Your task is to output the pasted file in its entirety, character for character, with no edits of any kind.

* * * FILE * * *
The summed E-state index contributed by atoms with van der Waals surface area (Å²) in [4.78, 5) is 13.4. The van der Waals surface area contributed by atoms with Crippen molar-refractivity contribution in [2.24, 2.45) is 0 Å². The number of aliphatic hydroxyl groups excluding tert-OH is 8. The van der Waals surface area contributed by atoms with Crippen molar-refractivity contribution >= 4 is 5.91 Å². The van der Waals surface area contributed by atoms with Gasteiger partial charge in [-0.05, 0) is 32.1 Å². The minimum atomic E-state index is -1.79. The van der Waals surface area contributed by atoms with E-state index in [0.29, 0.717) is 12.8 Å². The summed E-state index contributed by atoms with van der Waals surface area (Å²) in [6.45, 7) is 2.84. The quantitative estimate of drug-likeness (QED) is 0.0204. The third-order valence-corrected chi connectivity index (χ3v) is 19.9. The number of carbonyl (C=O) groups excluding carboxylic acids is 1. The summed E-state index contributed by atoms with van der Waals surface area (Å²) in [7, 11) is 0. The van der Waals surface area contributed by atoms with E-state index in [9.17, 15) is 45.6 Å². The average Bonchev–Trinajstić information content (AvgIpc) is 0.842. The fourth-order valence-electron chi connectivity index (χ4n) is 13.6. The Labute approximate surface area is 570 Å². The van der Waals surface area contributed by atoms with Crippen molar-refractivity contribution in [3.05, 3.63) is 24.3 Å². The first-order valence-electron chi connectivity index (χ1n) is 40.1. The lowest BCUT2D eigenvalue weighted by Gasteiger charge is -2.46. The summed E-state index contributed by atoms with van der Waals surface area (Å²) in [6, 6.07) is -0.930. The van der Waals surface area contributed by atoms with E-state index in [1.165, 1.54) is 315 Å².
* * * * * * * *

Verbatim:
The summed E-state index contributed by atoms with van der Waals surface area (Å²) in [4.78, 5) is 13.4. The van der Waals surface area contributed by atoms with Crippen molar-refractivity contribution in [2.24, 2.45) is 0 Å². The number of aliphatic hydroxyl groups excluding tert-OH is 8. The van der Waals surface area contributed by atoms with Crippen molar-refractivity contribution >= 4 is 5.91 Å². The van der Waals surface area contributed by atoms with Gasteiger partial charge in [-0.05, 0) is 32.1 Å². The minimum atomic E-state index is -1.79. The van der Waals surface area contributed by atoms with E-state index in [0.29, 0.717) is 12.8 Å². The summed E-state index contributed by atoms with van der Waals surface area (Å²) in [6.45, 7) is 2.84. The quantitative estimate of drug-likeness (QED) is 0.0204. The third-order valence-corrected chi connectivity index (χ3v) is 19.9. The number of carbonyl (C=O) groups excluding carboxylic acids is 1. The summed E-state index contributed by atoms with van der Waals surface area (Å²) in [7, 11) is 0. The van der Waals surface area contributed by atoms with E-state index in [9.17, 15) is 45.6 Å². The average Bonchev–Trinajstić information content (AvgIpc) is 0.842. The fourth-order valence-electron chi connectivity index (χ4n) is 13.6. The Labute approximate surface area is 570 Å². The van der Waals surface area contributed by atoms with Crippen molar-refractivity contribution in [3.05, 3.63) is 24.3 Å². The first-order valence-electron chi connectivity index (χ1n) is 40.1. The lowest BCUT2D eigenvalue weighted by Gasteiger charge is -2.46. The summed E-state index contributed by atoms with van der Waals surface area (Å²) in [6, 6.07) is -0.930. The van der Waals surface area contributed by atoms with E-state index in [1.165, 1.54) is 315 Å².